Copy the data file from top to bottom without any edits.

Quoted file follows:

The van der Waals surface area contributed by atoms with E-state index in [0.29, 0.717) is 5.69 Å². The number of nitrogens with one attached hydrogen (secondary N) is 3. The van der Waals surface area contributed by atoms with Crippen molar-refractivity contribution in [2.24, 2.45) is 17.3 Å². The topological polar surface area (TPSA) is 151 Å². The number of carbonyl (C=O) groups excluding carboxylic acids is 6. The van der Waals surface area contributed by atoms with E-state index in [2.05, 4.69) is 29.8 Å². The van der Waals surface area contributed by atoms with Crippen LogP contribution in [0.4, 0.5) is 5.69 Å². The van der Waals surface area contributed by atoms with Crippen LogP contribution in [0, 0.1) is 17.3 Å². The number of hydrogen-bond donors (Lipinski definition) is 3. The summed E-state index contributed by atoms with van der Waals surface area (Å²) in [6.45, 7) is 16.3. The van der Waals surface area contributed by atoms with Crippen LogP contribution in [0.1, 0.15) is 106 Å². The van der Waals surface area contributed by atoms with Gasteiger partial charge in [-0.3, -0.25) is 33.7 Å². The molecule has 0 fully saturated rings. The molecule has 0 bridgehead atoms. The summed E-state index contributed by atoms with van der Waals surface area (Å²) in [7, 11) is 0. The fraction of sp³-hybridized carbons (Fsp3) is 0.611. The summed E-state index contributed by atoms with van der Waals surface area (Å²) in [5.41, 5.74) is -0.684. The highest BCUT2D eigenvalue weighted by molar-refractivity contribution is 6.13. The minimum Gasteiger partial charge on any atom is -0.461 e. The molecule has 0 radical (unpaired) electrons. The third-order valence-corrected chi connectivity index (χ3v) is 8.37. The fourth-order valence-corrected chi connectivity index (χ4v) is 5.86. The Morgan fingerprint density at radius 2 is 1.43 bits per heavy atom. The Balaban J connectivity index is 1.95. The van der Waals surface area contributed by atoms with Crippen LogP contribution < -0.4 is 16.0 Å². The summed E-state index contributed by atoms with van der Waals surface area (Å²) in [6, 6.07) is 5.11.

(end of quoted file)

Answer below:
The van der Waals surface area contributed by atoms with E-state index in [0.29, 0.717) is 5.69 Å². The number of nitrogens with one attached hydrogen (secondary N) is 3. The van der Waals surface area contributed by atoms with Crippen molar-refractivity contribution in [2.24, 2.45) is 17.3 Å². The topological polar surface area (TPSA) is 151 Å². The number of carbonyl (C=O) groups excluding carboxylic acids is 6. The van der Waals surface area contributed by atoms with E-state index in [2.05, 4.69) is 29.8 Å². The van der Waals surface area contributed by atoms with Crippen LogP contribution in [0.4, 0.5) is 5.69 Å². The van der Waals surface area contributed by atoms with Crippen LogP contribution in [0, 0.1) is 17.3 Å². The number of hydrogen-bond donors (Lipinski definition) is 3. The summed E-state index contributed by atoms with van der Waals surface area (Å²) in [6.45, 7) is 16.3. The van der Waals surface area contributed by atoms with Crippen LogP contribution in [0.1, 0.15) is 106 Å². The van der Waals surface area contributed by atoms with Gasteiger partial charge in [-0.3, -0.25) is 33.7 Å². The molecule has 0 fully saturated rings. The molecule has 0 bridgehead atoms. The summed E-state index contributed by atoms with van der Waals surface area (Å²) in [7, 11) is 0. The fraction of sp³-hybridized carbons (Fsp3) is 0.611. The summed E-state index contributed by atoms with van der Waals surface area (Å²) in [5.41, 5.74) is -0.684. The highest BCUT2D eigenvalue weighted by molar-refractivity contribution is 6.13. The minimum Gasteiger partial charge on any atom is -0.461 e. The molecule has 0 radical (unpaired) electrons. The third-order valence-corrected chi connectivity index (χ3v) is 8.37. The fourth-order valence-corrected chi connectivity index (χ4v) is 5.86. The Morgan fingerprint density at radius 2 is 1.43 bits per heavy atom. The Balaban J connectivity index is 1.95. The van der Waals surface area contributed by atoms with Crippen LogP contribution < -0.4 is 16.0 Å². The summed E-state index contributed by atoms with van der Waals surface area (Å²) in [6, 6.07) is 5.11.